Rutersville College

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Rutersville College
The main building of Rutersville College
Active 1840–1856
Affiliation Independent (Methodist)
Location Rutersville, Texas, United States
Campus Rural

Rutersville College (occasionally misspelled Ruterville College), was a coeducational college located in the unincorporated community of Rutersville in Fayette County, Texas, United States. Chartered under the Republic of Texas in 1840, Rutersville College was Texas's first institution of higher education. It was named for Methodist missionary and educator Martin Ruter, who wrote the school's charter and raised funds to establish the institution, which he originally intended to be named Bastrop College. The Congress of Texas initially rejected the school's charter because it affiliated the school with the Methodist Church. Ruter died two years before the school finally opened under a revised charter excluding a religious affiliation.[1]


The school opened on February 1, 1840, with three instructors teaching courses divided among nine departments, including classical, professional, and preparatory subjects. Rutersville added additional faculty as the student body grew from 63 students in 1840 to a peak of 194 students in 1844.[1]

For the remainder of the school's existence, Rutersville was afflicted by administrative turmoil, financial instability, and several external factors. From 1846 to 1848, male students were drawn away from the college to fight in the Mexican–American War. Increased competition from newly-founded Baylor University (1845) and Chappell Hill Male and Female Institute (1850) decreased enrollment at Rutersville. Land given to the college by donors to be sold for financial support depreciated in value, leaving the college with insufficient funds.[1][2]

The school received negative publicity related to the influence of the Methodist Church while local ministers were disappointed that Rutersville was not officially recognized as a Methodist institution. To satisfy religious supporters, the college amended its charter in 1849 to give the Methodist Conference authority to fill vacancies on the board of trustees. However, a sex scandal in 1850 drove the Methodist Conference to abandon Rutersville in favor of establishing ties to Chappell Hill Male and Female Institute.[1]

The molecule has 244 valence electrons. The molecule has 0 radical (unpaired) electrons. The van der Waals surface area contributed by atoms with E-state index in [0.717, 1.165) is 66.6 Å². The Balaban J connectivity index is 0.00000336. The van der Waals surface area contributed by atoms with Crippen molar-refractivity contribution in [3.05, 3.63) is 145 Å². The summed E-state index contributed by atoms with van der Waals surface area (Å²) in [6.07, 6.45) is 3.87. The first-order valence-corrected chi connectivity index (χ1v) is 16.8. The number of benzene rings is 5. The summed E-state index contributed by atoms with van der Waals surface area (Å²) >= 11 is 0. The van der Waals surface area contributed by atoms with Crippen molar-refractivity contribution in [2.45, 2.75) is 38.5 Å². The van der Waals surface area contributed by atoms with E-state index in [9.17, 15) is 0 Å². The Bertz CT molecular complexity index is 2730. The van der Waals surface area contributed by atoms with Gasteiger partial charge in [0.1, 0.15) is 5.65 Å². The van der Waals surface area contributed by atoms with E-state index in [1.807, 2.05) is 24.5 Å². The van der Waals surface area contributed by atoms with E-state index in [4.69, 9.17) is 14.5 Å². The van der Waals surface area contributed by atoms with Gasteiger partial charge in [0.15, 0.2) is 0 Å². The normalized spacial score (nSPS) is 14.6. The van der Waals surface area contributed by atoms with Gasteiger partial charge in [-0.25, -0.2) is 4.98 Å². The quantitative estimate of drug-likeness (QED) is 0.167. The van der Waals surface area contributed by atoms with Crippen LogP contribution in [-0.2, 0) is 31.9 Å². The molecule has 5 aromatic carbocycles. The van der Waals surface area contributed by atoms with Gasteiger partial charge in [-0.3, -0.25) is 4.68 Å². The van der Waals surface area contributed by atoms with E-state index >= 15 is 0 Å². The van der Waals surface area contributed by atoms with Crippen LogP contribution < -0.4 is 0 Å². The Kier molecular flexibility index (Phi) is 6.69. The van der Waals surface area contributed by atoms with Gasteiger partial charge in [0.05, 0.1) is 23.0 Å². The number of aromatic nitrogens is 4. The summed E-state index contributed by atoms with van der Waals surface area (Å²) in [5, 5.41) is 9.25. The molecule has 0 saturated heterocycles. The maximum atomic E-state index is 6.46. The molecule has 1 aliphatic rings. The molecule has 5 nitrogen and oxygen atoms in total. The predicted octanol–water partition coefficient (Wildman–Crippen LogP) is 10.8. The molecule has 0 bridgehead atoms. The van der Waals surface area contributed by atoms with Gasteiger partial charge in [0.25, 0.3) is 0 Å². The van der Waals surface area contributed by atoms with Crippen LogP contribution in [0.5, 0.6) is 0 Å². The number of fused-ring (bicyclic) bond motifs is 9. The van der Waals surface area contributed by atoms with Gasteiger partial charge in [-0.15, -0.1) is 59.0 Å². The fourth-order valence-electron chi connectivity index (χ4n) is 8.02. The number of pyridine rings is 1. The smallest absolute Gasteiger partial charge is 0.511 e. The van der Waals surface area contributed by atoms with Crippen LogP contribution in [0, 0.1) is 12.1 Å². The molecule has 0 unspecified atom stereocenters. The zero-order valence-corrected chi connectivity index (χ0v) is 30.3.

As Rutersville's debts mounted and the student population dwindled, the college ceased offering classes and the board of trustees leased Rutersville's campus to the Texas Monumental and Military Institute of Galveston in 1856.[1]

The charter of Rutersville College was revived in 1872 during the formation of Southwestern University. The Rutersville campus was purchased by the Southern German Conference of the Methodist Church in 1883, abandoned in 1894, and razed sometime later.[2] Only the bell from Rutersville's main building survives, currently located on the campus of Southwestern University.[1]

See also[edit]


  1. ^ a b c d e f Jones, William B. (2006). To Survive and Excel: The Story of Southwestern University. ISBN 0-9670912-4-1
  2. ^ a b Rutersville College, by Judson S. Custer, Handbook of Texas, uploaded June 15, 2010; accessed 06 December 2015.

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